“My Feast of the Seven Fishes would include fish and shellfish from the Portland, Maine, and New York coasts,” said Boulud.
Equipped with the finest Northeastern seafood from Portland and New York, and a revelatory seven-course fish feast, here’s the must-have Christmas Eve recipe:
Daniel Boulud’s Main Sea Scallops in Black Tie Recipe
3 black truffles, fresh or canned, golf ball size, juice reserved
10 jumbo Maine sea scallops, very fresh and firm, live
8 ounces large spinach leaves, stems discarded, leaves thoroughly washed
1 pound puff pastry
1 egg, whisked with 1 teaspoon water for egg wash
¼ cup dry vermouth
1 teaspoon shallots, chopped
½ cup chicken jus
1 tablespoon butter
Salt and pepper
Slice each truffle into 14 thin slices using a mandoline or knife (you will need 4 slices of truffle per scallop). Save any juice, chop the trimmings and set both aside for the sauce.
Cut each scallop horizontally into 4 slices. Reconstruct each scallop by alternating the 4 slices of scallop with 4 slices of truffle. Season with salt and pepper and refrigerate until needed.
Place the spinach above a pot of boiling water inside a steamer, or colander, for 1-2 minutes to soften the leaves. Cool the leaves under cold running water, and drain. Carefully spread each spinach leaf open on a kitchen towel and pat dry with a second towel.
Place a layered scallop in the center of a large spinach leaf and wrap the leaf tightly around the scallop. If the scallop is not totally enclosed in the spinach leaf, use an extra leaf to seal the scallop in. Repeat the same process for each layered scallop and refrigerate until needed.
On a floured surface, roll out the puff pastry until it is 1/8 inch thick. Cut out 18 disks with a 1½ inch round cookie cutter, or a shot glass. Next, cut out 10 rectangles of puff pastry at 5 x 2½ inches. Chill the pastry on a floured baking sheet for 15 minutes in the fridge.
Take one rectangle of puff pastry and brush some egg wash on one tip of it, place one spinach-wrapped scallop on the opposite tip. Carefully roll the scallop up inside the pastry until it seals to itself. Fold the excess pastry tightly over the top and bottom of the scallop. Brush egg wash on one side of 2 pastry disks and stick them, brushed side down, on the top and bottom of the scallop. Press the seams well to seal and repeat the process.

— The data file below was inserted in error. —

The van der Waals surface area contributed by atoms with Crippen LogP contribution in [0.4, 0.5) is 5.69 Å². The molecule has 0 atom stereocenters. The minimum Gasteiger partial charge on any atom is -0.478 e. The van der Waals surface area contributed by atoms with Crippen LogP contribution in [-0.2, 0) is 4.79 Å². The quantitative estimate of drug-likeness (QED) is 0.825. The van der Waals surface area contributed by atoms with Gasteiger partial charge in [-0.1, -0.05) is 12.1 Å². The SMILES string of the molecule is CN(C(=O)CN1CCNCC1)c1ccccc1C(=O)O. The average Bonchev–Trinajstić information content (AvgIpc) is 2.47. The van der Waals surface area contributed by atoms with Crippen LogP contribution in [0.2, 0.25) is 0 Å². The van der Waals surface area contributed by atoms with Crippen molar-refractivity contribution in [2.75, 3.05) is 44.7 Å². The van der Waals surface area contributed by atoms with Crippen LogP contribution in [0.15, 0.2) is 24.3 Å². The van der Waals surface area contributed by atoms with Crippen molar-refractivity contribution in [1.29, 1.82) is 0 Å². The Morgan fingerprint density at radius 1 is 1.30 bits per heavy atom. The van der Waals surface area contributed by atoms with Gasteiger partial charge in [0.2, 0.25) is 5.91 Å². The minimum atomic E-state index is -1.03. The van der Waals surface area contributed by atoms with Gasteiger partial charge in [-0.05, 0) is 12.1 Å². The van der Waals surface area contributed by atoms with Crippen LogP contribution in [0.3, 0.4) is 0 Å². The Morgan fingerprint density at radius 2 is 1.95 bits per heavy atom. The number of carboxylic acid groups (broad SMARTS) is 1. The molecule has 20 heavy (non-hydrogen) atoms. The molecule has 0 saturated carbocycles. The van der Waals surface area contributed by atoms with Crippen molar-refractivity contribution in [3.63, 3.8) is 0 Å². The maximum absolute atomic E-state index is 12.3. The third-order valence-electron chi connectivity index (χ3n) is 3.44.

Place the wrapped scallops on a baking tray lined with parchment paper. Brush each pastry lightly with the remaining egg wash. Refrigerate until ready to cook.
Preheat the oven to 450°F. Bake the wrapped scallops for 5 to 8 minutes, depending on the size, until golden.
Prepare the sauce while the scallops are baking. Reduce the vermouth with the chopped shallots in a small saucepan over high heat until you are left with 1 teaspoon. Add the reserved truffle juice and chicken jus and reduce it to a ¼ cup. Remove from heat, stir in the butter and strain. Finish with chopped truffle and salt and pepper.
Split the Scallops in half from top to bottom with a sharp knife. Arrange 2 halves on each warmed dinner plate. Serve immediately, with the sauce on the side.
Sourcing Sea Scallops and Chicken Jus:
Maine sea scallops are in bountiful supply from fall to spring. We recommend sourcing live sea scallops from Browne Trading Company. If you can’t find them alive, be sure to choose firm, ivory-colored scallops, about 1½ inches in diameter. We recommend sourcing chicken jus from D’Artagnan.